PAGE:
They then spent two days wielding 11 staplers and one paper cutter, preparing 18,000 emergency brochures alerting visitors to unexpected closures in Arches National Park. Meantime, they did a lot of hiking, some slot canyon creek-fording and some rappelling.

One night, the group debated whether to do key destinations at sunrise or sunset. Slook was outvoted 10-2, he said, when the group decided to get up at 5 a.m. to hike to the famous Delicate Arch by sunrise. Slook had predicted the group wouldn’t pull it off. They proved him wrong.

Slook and his friends are bucking the trends Devine describes in his research. He decided to write his book, he said, after seeing a sharp uptick in young adults struggling to form commitments and make plans and decisions.

By the 1980s, researchers had begun noticing that “young people began to be increasingly narcissistic and self-focused, unable to take negative feedback,” Devine said. He pinpoints the shift to the coming of age of the children of the baby boomers, citing a 2010 study using the Narcissistic Personality Index that found significant increases in narcissism among young adults since 1994.

In his 2006 book, Jeffrey Arnett, a psychology professor at Clark University in Worcester, Massachusetts, framed “emerging adulthood” in neutral terms. By 2007, “Generation Me,” by Jean Twenge, a psychology professor at San Diego State University, was less sympathetic. Twenge described these new young adults as “disengaged, narcissistic, distrustful and anxious.”

Devine now makes a good living consulting with families and family-owned companies on how to handle the rising generation, and he argues that any solution has to include real autonomy at much earlier ages, with real capacity to fail and with real world consequences.

Students who go on a UVA alternate spring break, Moreth said, know they are giving up some safety and predictability in exchange for autonomy.

The Utah group’s director this year was Gabby Moreth, a 22-year-old senior majoring in political philosophy at the University of Virginia. If she and Slook had gotten in a real bind, their first point of contact would have been Gillian Kelly, a 20-year-old biology major who on previous spring breaks did trips to Death Valley and Zion National Park.

Students from the University of Virginia's Alternative Spring Break program pack up their tents to move after being kicked out of their campsite in Southern Utah because someone else had reserved the site. The program has been entirely run by students since its inception in 1992, with no oversight from faculty, administration or alumni. | Eric Schulzke, Deseret News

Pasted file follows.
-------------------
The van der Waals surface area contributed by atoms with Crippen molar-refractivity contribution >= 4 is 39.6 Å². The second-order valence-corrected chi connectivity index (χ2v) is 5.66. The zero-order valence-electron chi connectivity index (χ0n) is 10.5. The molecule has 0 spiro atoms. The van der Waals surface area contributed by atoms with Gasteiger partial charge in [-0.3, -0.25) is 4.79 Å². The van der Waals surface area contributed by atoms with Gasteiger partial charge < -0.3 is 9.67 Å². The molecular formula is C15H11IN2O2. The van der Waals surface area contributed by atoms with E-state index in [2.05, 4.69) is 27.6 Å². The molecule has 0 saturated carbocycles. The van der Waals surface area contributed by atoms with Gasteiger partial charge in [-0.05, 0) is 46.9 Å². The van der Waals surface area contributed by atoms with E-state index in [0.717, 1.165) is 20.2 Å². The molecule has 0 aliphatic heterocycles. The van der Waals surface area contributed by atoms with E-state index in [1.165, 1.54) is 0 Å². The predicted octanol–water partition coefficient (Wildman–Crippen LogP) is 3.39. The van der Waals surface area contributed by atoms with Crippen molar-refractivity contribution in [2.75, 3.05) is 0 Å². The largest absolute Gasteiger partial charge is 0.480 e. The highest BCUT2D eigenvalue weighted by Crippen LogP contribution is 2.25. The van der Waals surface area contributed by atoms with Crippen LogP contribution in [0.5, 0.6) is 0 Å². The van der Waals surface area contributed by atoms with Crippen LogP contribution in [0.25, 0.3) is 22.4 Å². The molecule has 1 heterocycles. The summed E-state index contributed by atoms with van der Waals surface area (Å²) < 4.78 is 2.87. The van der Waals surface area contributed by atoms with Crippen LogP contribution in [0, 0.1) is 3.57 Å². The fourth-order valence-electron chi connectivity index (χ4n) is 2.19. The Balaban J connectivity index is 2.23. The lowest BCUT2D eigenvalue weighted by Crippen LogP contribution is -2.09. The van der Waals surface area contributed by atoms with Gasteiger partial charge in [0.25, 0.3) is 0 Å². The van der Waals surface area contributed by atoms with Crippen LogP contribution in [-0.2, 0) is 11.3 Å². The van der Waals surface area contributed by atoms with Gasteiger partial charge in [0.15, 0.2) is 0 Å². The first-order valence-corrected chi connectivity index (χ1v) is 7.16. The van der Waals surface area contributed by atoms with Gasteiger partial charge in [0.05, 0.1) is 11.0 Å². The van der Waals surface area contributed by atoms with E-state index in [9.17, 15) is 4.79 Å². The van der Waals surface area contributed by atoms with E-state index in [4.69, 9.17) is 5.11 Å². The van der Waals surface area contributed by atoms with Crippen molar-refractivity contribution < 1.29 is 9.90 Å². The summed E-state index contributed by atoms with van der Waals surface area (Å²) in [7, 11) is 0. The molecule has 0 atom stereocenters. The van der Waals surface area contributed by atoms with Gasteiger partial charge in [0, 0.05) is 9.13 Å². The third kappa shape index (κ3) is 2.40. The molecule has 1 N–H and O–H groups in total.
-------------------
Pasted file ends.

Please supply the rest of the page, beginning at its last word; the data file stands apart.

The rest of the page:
This year, Kelly stayed home, but she served on the program’s 14-member Board of Directors and was an emergency point of contact during the week. The only emergency call she got, she said, was from a group in Pensacola, Florida, that had been working with Habitat for Humanity, reporting that a murder had occurred down the block and the killer was not yet caught.

“Police were all over it, and it was really fine,” Kelly said. “She was pretty much just checking in, letting me know what had happened and promising to keep me updated.”

Freedom to fail

Virginia’s spring break program is just one of about 600 such independent organizations at the University of Virginia, and all but a handful of them are similarly autonomous and student run, says Sarah Kenny, the incoming Student Council president.

Kenny will now oversee UVA’s student activities program, controlling over $800,000 in student activity fees, again without any faculty or administration oversight. According to Kenny, student self-governance is a tradition that goes all the way back to the school’s founder, Thomas Jefferson.

“Resources are available to us if we ask for them,” Kenny said. “But we are not obliged to ask.”

Students from the University of Virginia's Students from the University of Virginia's Alternative Spring Break program pack up their tents to move after being kicked out of their campsite in Southern Utah because someone else had reserved the site. The program has been entirely run by students since its inception in 1992, with no oversight from faculty, administration or alumni. | Eric Schulzke, Deseret News

Students at UVA manage all honor code violations and expulsions, and they control a budget of student activity fees upwards of $800,000 a year. There are no faculty advisers and no administrative oversight for any of this, Kenny said, though there are resources available if desired.

Kenny and her student government colleagues have been researching a book on the self-governance tradition while also holding workshops and luncheons with faculty champions in an effort to secure the concept for the next generation. And Jeremy Jones, executive director of the Alternative Spring Break program, says his group is working to improve institutional memory of the program for future generations and is considering creating an advisory board with alumni.

Kelly says she recognizes that the organization could use more continuity in the leadership. Ten of the 14 board members this year are graduating seniors. This year, she says, she’ll be pushing to bring some sophomores onto the board.

It’s a very tight window. The older people generally have more experience, Kelly said, so they only have a few years to work with to gain experience and then lead. “It’s something we struggle with every year,” Kelly said.